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Hi Tomm, It is not my intent to tear the prior commenter apart. It is my intent to present an accurate analysis of energy in America and the world. I want to help steer us away from a frivolous energy course like nuclear and coal energy for electricity, while burning up money that could be used to guide us toward an economically and environmentally sustainable energy future. The person who goes by "Can't. . ." is perhaps misguided by the industry dis-information campaign. Or they are perhaps paid by the nuclear industry to do just that, "tear" people apart. Dis-information is disseminated by many nuclear companies, trade groups and governmental agencies. Areva, for example, is the world's largest nuclear company. The mostly French-owned nuclear giant has more public dis-information than perhaps any other. By itself, and through the trade organizations like Nuclear Engineering International, World Nuclear Association, and its governmental organizations like the International Atomic Energy Agency, Areva is able to impose its self-serving perspectives, fabricated and not. Areva has spent $663 million -- enough to fund a successful U.S. presidential campaign -- in known money on lobbying and campaign contributions in the last 10 years promoting nuclear energy in many sorts of ways. (See: http://investigativereportingworkshop.org/investigations/nuclear-energy-lobbying-push/story/nuclear-energy-working-hard-win-support/). Thanks for the comment.
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Renz was not only a Commissioner of the AZ Corporation Commission, he was the Chair for a number of years. He has a good record on solar and energy efficiency, and on being a watchdog for the public. He seems like a great candidate.
Toggle Commented Mar 24, 2010 on SWAG Update at Blog For Arizona
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Hi Ken, Good anthology. Thanks for the tip. Indeed, the whole system of support and subsidy is well in place for nuclear energy -- more than for any other energy source. There is a great report at http://www.earthtrack.net/files/legacy_library/FiscalFission.pdf By the way, Earthtrack is a website dedicated to tracking subsidies of energy industries. They are open-source oriented, and invite contributors to help build up the site. Very cool.
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I think it is humorous to read that you think someone doesn't really have the room to comment on this issue if they haven't been to a nuclear plant. That is your own thing. It has nothing to do with reality. The several plants I have been to, including one in France a couple years ago, did nothing to enlighten me about uranium reserves or any of the information I wrote in the article above. If you have learned a way to morph this information into your mind while at a nuclear plant, you should patent it. Addressing your points: 1) The rate of proven ore discoveries has gone down radically over the last few decades, as shown in many of the 103 studies that Sovacool analyzed that I refer to in SafeEnergyAnalyst.org. These other resources (like tailings)are included in the uranium reserves of many of these studies. When I was fighting a uranium mine in the Sierra Anchas in Arizona in the 1970s, they used dixie cups, turned them upside down, put them on the ground and anchored them. They then waited for a few days and flew over the area with a special camera to see the radon that collected in the cups. The company then knew, after doing additional analysis, whether they had mineable reserves. Uranium is more easily detected due to this off-gassing than many other energy reserves. However, the Red Book, which some call the Red Face Book due to its non-scientifically verified approach, is simply a collection of how much each country says it has, based largely on unverified company claims. Companies want to promote their investments so they use high sales projections. 2) Reprocessing is heavily subsidized in France, as it used to be here. Commercial reprocessing has been generally illegal in the U.S. over the course of six U.S. presidents. In France, even with their massive subsidy masking true costs, the reprocessed-based fuel is over two times the price of imported yellowcake. 3) Commercial breeders have been an economic failure worldwide. As far as I can tell, there are no breeders that have registered net energy sales in any Energy Information Administration report ever. Breeders are a pipe dream, as in cement, vessels and pipes dream. 4) Thorium was not chosen over uranium in the mid-1900s because it was less economical than uranium. Uranium has never been able to hold its own without massive subsidy. Uranium-based nuclear energy is an economic dud. Thorium could do worse. Wind energy expanded last year more than any other energy source in the world. That is the field to get into if you are an MIT student. Or perhaps into nuclear waste management. The tail end of the nuclear industry will be a hot field for many years to come;)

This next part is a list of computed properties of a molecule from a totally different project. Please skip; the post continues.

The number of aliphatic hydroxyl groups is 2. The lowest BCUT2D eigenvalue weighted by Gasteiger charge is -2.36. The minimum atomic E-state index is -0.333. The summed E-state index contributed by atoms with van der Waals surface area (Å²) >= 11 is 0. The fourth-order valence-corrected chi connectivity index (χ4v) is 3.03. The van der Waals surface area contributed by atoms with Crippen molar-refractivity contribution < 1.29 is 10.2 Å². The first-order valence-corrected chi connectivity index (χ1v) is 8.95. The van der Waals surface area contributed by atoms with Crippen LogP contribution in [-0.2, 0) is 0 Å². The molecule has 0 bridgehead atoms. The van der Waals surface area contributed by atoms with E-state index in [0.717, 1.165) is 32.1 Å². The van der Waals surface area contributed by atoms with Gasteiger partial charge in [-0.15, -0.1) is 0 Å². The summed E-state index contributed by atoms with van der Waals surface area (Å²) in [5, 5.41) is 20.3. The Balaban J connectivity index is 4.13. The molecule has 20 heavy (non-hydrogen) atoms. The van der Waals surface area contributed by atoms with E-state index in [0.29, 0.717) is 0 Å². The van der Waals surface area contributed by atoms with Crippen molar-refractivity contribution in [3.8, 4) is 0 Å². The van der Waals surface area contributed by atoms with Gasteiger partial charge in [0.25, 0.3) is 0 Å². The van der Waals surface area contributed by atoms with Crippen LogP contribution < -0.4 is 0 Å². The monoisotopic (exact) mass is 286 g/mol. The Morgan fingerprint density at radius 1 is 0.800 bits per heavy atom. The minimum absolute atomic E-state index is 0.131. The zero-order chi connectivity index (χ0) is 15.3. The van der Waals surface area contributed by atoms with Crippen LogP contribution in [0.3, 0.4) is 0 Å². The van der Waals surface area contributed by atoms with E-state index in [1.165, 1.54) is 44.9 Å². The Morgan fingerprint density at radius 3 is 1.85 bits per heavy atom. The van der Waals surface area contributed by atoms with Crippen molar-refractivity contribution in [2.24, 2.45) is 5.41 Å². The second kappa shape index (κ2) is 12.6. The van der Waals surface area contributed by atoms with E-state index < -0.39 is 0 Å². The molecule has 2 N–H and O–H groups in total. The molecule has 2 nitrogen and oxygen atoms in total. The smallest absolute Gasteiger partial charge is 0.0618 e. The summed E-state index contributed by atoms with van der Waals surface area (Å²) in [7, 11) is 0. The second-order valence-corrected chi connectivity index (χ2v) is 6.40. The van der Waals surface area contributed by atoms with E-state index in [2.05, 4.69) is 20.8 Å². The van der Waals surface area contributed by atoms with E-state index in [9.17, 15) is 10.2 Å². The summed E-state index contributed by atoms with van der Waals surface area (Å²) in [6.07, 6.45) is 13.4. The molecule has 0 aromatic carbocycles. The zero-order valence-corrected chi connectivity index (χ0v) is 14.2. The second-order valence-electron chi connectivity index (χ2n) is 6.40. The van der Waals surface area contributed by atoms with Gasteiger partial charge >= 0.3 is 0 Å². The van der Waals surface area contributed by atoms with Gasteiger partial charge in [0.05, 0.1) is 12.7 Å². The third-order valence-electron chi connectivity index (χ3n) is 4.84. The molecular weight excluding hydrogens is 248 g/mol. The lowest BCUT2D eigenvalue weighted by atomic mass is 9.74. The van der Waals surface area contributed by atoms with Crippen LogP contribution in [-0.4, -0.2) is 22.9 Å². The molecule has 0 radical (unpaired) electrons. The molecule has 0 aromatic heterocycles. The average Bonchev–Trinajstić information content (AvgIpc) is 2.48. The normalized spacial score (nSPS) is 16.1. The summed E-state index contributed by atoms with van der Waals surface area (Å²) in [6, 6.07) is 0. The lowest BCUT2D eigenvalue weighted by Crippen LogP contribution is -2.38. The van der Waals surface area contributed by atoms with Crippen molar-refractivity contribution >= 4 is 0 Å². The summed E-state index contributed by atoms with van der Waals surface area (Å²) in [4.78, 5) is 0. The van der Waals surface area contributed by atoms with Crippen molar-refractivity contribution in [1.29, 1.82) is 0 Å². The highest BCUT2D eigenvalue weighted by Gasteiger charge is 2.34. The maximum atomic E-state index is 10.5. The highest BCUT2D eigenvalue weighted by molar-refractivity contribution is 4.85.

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Thanks for the additional references. For a good read on how cap & trade tax (CTT) evolved, see: http://blogs.wsj.com/environmentalcapital/2009/08/13/scrap-cap-and-trade-emissions-trading-inventors-now-leery/ There were two main authors to the original CTT, which covered part of the Northeast U.S. and part of Canada. One is still favoring CTT and one has become opposed to it. There is an eloquently-written petition against this energy giveaway bill, at Physicians for Social Responsibility, at: https://secure2.convio.net/psr/site/Advocacy?cmd=display&page=UserAction&id=399